Established in 1849, Leicester's original museum has collections spanning art history and the natural world.
Located in the historic New Walk area of the city, the museum mounts exhibitions of works from the permanent collections and touring shows from national museums and ARTIST ROOMS.
The museum originated in 1849 when the Literary and Philosophical Society formally presented its various collections to the town.
Art dealer Anthony d'Offay and Lord and Sir David Attenborough have said that they were inspired to pursue their love of art and natural history as a result of regularly visiting the museum in their formative years.
Leicester's collection of works by local Arts and Crafts architect and designer Ernest Gimson (1864-1919) are displayed in a dedicated permanent gallery. Gimson designed furnishings in many different materials, and the gallery includes examples of his rush furniture, cabinets, embroidery and metalwork.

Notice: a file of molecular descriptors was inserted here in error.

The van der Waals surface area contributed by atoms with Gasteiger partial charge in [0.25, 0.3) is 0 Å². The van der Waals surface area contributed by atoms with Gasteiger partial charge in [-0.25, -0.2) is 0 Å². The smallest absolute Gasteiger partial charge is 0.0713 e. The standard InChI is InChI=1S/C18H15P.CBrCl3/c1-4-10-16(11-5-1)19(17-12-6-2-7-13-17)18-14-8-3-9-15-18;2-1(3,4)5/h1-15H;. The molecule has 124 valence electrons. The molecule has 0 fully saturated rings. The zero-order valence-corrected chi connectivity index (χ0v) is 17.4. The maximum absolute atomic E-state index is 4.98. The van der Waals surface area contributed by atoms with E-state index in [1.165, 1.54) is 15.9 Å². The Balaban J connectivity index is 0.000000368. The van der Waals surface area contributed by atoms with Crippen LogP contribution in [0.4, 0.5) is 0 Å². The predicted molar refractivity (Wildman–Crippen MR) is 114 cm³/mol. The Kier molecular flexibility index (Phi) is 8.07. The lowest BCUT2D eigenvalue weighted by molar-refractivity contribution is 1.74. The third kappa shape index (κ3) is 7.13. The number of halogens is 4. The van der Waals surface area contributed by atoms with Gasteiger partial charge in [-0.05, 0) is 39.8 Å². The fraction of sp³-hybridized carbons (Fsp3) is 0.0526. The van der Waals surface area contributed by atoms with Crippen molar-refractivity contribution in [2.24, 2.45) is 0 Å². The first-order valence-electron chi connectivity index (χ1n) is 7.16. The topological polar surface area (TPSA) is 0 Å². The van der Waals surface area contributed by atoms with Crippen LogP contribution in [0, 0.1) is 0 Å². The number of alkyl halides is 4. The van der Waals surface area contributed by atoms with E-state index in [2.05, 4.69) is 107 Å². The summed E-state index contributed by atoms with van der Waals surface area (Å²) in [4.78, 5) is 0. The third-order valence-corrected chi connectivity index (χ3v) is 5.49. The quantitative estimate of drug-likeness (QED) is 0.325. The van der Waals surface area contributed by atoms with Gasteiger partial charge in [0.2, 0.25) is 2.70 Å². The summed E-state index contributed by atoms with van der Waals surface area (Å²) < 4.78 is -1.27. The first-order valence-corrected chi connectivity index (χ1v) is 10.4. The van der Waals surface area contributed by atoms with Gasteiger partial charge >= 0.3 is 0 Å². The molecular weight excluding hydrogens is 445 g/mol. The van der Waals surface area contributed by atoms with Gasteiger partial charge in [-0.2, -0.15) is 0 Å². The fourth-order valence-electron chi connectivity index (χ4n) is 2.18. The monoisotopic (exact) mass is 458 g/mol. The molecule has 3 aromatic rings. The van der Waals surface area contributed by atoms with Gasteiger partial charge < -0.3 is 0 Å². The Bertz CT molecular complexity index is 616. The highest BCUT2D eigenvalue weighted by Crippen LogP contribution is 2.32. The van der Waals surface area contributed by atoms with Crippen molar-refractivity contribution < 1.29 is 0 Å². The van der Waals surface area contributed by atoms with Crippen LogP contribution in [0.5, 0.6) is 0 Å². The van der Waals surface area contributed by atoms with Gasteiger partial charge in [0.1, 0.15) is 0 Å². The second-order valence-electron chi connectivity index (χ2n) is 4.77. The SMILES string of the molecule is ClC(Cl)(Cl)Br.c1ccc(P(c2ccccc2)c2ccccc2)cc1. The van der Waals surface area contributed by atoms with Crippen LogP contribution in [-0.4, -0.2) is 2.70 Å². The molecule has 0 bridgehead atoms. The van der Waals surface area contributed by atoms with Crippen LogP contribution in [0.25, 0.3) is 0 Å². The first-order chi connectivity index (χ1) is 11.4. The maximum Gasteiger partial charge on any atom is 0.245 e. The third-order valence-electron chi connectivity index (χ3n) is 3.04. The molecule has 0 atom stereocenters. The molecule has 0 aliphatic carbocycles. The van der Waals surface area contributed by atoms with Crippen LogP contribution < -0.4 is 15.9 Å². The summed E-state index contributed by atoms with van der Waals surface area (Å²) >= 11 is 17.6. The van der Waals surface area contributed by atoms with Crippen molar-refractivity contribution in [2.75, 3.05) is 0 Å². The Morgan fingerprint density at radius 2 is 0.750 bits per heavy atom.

Gimson's work is shown alongside pieces by his closest friends and associates, such as tiles by William De Morgan and designs by fellow Leicester-based activist and designer Harry Peach. There is also be a display on Stoneywell Cottage, the Leicestershire house he built for his brother.
Further thematic galleries focus on a diverse array of subjects, from Ancient Egypt and the lost world of dinosaurs to Lord Attenborough's Picasso ceramics and one of the most notable collections of German Expressionist art outside Germany.